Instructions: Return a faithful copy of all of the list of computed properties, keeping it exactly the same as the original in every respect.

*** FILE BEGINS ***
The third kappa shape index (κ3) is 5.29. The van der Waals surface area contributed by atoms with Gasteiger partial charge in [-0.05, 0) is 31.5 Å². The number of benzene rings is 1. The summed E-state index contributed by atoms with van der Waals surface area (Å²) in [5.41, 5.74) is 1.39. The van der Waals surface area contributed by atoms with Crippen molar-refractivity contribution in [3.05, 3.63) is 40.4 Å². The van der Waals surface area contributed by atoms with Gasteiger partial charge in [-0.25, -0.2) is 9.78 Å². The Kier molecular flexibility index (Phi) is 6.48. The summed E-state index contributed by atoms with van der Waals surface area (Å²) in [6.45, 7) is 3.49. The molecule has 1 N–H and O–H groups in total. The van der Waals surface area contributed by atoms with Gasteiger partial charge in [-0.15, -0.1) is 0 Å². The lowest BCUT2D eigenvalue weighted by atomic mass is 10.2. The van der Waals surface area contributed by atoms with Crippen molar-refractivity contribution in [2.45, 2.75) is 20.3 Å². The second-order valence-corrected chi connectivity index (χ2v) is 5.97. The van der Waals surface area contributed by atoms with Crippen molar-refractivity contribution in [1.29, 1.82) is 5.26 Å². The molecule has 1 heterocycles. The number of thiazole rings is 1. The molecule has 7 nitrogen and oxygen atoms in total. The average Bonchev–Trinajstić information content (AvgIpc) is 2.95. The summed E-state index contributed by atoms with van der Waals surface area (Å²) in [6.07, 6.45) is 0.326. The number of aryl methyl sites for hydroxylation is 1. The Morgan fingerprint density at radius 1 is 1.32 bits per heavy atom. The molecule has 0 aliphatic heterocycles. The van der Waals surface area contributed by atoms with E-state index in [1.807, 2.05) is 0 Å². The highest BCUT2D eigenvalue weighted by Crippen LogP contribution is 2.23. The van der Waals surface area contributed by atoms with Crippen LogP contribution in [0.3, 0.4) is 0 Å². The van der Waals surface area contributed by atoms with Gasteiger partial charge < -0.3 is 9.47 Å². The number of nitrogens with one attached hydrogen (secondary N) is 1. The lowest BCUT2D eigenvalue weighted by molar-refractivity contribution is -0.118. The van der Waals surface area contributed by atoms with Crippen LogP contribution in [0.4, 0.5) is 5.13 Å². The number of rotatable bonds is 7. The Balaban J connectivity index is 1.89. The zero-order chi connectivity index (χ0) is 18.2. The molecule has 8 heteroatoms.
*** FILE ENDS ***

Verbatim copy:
The third kappa shape index (κ3) is 5.29. The van der Waals surface area contributed by atoms with Gasteiger partial charge in [-0.05, 0) is 31.5 Å². The number of benzene rings is 1. The summed E-state index contributed by atoms with van der Waals surface area (Å²) in [5.41, 5.74) is 1.39. The van der Waals surface area contributed by atoms with Crippen molar-refractivity contribution in [3.05, 3.63) is 40.4 Å². The van der Waals surface area contributed by atoms with Gasteiger partial charge in [-0.25, -0.2) is 9.78 Å². The Kier molecular flexibility index (Phi) is 6.48. The summed E-state index contributed by atoms with van der Waals surface area (Å²) in [6.45, 7) is 3.49. The molecule has 1 N–H and O–H groups in total. The van der Waals surface area contributed by atoms with Gasteiger partial charge in [-0.15, -0.1) is 0 Å². The lowest BCUT2D eigenvalue weighted by atomic mass is 10.2. The van der Waals surface area contributed by atoms with Crippen molar-refractivity contribution in [2.45, 2.75) is 20.3 Å². The second-order valence-corrected chi connectivity index (χ2v) is 5.97. The van der Waals surface area contributed by atoms with Crippen molar-refractivity contribution in [1.29, 1.82) is 5.26 Å². The molecule has 1 heterocycles. The number of thiazole rings is 1. The molecule has 7 nitrogen and oxygen atoms in total. The average Bonchev–Trinajstić information content (AvgIpc) is 2.95. The summed E-state index contributed by atoms with van der Waals surface area (Å²) in [6.07, 6.45) is 0.326. The number of aryl methyl sites for hydroxylation is 1. The Morgan fingerprint density at radius 1 is 1.32 bits per heavy atom. The molecule has 0 aliphatic heterocycles. The van der Waals surface area contributed by atoms with E-state index in [1.807, 2.05) is 0 Å². The highest BCUT2D eigenvalue weighted by Crippen LogP contribution is 2.23. The van der Waals surface area contributed by atoms with Crippen LogP contribution in [0.3, 0.4) is 0 Å². The van der Waals surface area contributed by atoms with Gasteiger partial charge < -0.3 is 9.47 Å². The number of nitrogens with one attached hydrogen (secondary N) is 1. The lowest BCUT2D eigenvalue weighted by molar-refractivity contribution is -0.118. The van der Waals surface area contributed by atoms with Crippen LogP contribution in [0.4, 0.5) is 5.13 Å². The number of rotatable bonds is 7. The Balaban J connectivity index is 1.89. The zero-order chi connectivity index (χ0) is 18.2. The molecule has 8 heteroatoms.